I Wrote A Letter To My 18-Year-Old Self About Joining The Military

Joining the Military

I’m something of a science fiction fan, so the subject of time travel comes up from time to time. Movies, books, and short stories usually talk about big things like going to Germany and killing Hitler as a baby, but since the butterfly effect would be too strong there, I decided to address the smaller things, and just send myself a message with some tips on how to make my military career and life in general just a little better. Here’s the letter, I’d wish my pre-military self had received in 1991.

Dear 1991 Carl,

Through the miracle of modern science, I’m able to send this letter back over two decades. I hope it reaches you. You’ve been thinking about joining the military. Well, I hope this reaches you. I hope it will save us some mistakes along the way, without imploding the universe by violating the laws of causality.

First, think about joining the Coast Guard. Seriously. I’ve never met a disgruntled Coast Guardsman. Their deployments are weeks, not months, and they have a bases in freakin’ Miami and Maui for crying out loud. You don’t see them trying to wash down a four-fingers-of-death MRE with six ounces of Rip-It. And you never hear of bars instituting a “no Coasties” policy.

Seeing as I still have this Marine Corps retired ID in my wallet and way too much beer in my fridge, I’m guessing you ignored your future self’s advice and joined an actual military branch. Still, that’s not such a bad decision, and even if it is, you still have plenty of company. You’re going to have a lot of really cool stories.

That said, don’t waste your money on fancy cars. Honestly, no one else cares what you drive, and you’re paying thousands of extra dollars for one week of people saying, “New car, huh? Cool.” The speed limit is still 55, so 300 horsepower is not getting you to work any faster.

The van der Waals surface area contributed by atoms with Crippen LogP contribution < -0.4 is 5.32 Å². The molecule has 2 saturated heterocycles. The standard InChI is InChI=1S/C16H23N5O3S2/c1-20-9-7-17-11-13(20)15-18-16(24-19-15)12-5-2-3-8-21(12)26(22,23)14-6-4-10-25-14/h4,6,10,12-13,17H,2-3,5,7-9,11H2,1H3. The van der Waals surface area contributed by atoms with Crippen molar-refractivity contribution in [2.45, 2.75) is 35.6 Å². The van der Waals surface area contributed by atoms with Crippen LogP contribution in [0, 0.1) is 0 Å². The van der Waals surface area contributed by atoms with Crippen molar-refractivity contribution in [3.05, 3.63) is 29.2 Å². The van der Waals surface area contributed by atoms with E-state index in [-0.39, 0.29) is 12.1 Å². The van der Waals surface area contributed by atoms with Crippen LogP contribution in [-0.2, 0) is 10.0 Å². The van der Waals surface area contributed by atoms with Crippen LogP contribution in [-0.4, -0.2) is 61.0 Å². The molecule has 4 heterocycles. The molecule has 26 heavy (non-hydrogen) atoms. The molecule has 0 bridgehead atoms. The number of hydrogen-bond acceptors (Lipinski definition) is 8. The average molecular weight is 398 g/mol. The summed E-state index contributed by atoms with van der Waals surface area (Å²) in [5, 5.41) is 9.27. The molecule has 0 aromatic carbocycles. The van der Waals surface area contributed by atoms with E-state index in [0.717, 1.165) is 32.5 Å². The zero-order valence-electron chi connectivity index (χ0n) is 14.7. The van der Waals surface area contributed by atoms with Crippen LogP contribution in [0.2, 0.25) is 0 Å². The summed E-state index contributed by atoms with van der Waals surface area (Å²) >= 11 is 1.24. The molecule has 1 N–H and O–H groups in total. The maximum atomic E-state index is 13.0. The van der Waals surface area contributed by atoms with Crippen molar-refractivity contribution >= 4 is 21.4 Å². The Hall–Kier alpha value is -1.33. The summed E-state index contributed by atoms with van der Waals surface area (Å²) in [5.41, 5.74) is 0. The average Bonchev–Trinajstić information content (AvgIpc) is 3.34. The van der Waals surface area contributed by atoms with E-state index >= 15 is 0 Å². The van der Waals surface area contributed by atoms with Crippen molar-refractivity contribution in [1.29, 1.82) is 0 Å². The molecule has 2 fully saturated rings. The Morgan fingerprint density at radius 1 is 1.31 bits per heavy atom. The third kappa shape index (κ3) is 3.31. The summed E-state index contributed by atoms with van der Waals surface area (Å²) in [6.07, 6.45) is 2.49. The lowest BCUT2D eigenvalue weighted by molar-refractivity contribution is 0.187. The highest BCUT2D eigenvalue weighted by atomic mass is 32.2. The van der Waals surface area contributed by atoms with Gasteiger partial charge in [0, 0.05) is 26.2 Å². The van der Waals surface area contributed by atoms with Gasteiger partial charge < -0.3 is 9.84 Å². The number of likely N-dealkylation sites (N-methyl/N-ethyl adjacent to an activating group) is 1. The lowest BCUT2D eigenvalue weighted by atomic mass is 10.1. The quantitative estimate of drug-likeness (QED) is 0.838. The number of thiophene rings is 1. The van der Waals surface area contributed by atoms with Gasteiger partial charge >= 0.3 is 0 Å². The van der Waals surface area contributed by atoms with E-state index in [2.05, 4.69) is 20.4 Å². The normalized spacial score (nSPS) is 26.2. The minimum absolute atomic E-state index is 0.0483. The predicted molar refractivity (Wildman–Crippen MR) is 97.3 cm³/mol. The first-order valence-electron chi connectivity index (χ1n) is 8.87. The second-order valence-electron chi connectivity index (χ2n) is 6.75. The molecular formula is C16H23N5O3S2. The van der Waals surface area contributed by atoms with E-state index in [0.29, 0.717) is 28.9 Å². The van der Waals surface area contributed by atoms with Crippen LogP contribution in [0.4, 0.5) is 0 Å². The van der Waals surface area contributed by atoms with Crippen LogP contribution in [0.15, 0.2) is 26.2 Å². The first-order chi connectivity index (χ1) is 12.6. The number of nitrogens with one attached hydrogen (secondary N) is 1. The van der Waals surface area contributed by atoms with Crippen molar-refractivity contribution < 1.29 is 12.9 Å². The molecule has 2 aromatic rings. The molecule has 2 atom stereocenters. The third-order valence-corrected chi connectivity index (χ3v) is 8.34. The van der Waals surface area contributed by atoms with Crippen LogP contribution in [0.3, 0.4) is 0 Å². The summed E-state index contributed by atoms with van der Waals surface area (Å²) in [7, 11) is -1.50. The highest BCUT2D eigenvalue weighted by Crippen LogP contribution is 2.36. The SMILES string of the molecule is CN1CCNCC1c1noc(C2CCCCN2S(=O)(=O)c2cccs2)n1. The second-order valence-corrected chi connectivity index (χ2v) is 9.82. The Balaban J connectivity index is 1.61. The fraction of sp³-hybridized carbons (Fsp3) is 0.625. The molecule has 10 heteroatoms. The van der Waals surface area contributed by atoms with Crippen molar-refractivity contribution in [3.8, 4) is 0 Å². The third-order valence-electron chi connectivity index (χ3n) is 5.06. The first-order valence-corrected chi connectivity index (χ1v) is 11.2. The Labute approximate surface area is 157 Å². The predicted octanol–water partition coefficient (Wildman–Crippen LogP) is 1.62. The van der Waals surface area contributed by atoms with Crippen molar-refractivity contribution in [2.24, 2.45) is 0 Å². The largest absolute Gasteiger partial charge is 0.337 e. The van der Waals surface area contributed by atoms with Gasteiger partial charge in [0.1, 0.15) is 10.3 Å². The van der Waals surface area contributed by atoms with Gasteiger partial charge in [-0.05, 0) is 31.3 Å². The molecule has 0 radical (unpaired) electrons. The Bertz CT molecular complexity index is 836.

Use your leave to travel. Don’t just go back to your hometown or the same places you always go. Take 30 days and take the first flight going somewhere you’ve never heard of, because you won’t be able to do it once you’ve got a bunch of straphangers in your life.

FYI: No stripper is really working her way through college, especially not in Pensacola, Florida. No, community college does not count.

Invest in good shoes and a good watch. They will pay for themselves, and believe it or not, women notice those things.

Speaking of women, you’ve got a whole life ahead of you, but it’s too short to spend time with the wrong person. If you feel that something is off, it is. It doesn’t mean either of you are wrong, just that you aren’t right together.

Don’t let anyone else tell you what to do in the military. Not your wife, not your boss, not your buddy. Your career is your career and your ass is your ass. Keep the goals you had when you joined in mind when making decisions.

Take advantage of every free benefit the military offers. Use your tuition assistance and get as much education out of this gig as you possibly can. Take every available education course. Get every certification available from for your military training. Knowledge is one of the few things that no one can take away from you. No one will tell you to do this. Just do it.

Don’t discount the old guys. They are you, plus a few years. They actually aren’t as mentally impaired as they seem, and they really haven’t sold out as much as you think. They just live in the real world, where adults sometimes have to make compromises.

Listen to the senior enlisted, but don’t let them sell you a bill of goods either. If you’re in charge, you’re in charge. Absorb their wisdom, but when something’s your decision, it’s your decision, not someone else’s.

Don’t get a motivated military tattoo until you’ve been in at least four years. By then the cynicism will have tempered the enthusiasm with some good sense and toned down the stupid. Also, don’t buy that beach towel with the Marine Corps emblem. No one on Pensacola Beach is impressed.

You’re going to meet a ton of people along the way. Keep in touch with those you can. You never know which ones will be key actors in the play that’s your life. Besides, once you’re out, it won’t be as easy to meet people you have so much in common with.

That’s about all I can tell you right now. Apparently the tachyon data burst can only carry so much information. I’ll try again later. And listen better next time — I still have this damn Eagle, Globe, and Anchor tattoo.

Best of luck,

2015 Carl

U.S. Marine Corps photo by Sgt. Marcin Platek
(U.S. Air Force/Airman 1st Class Aspen Reid)

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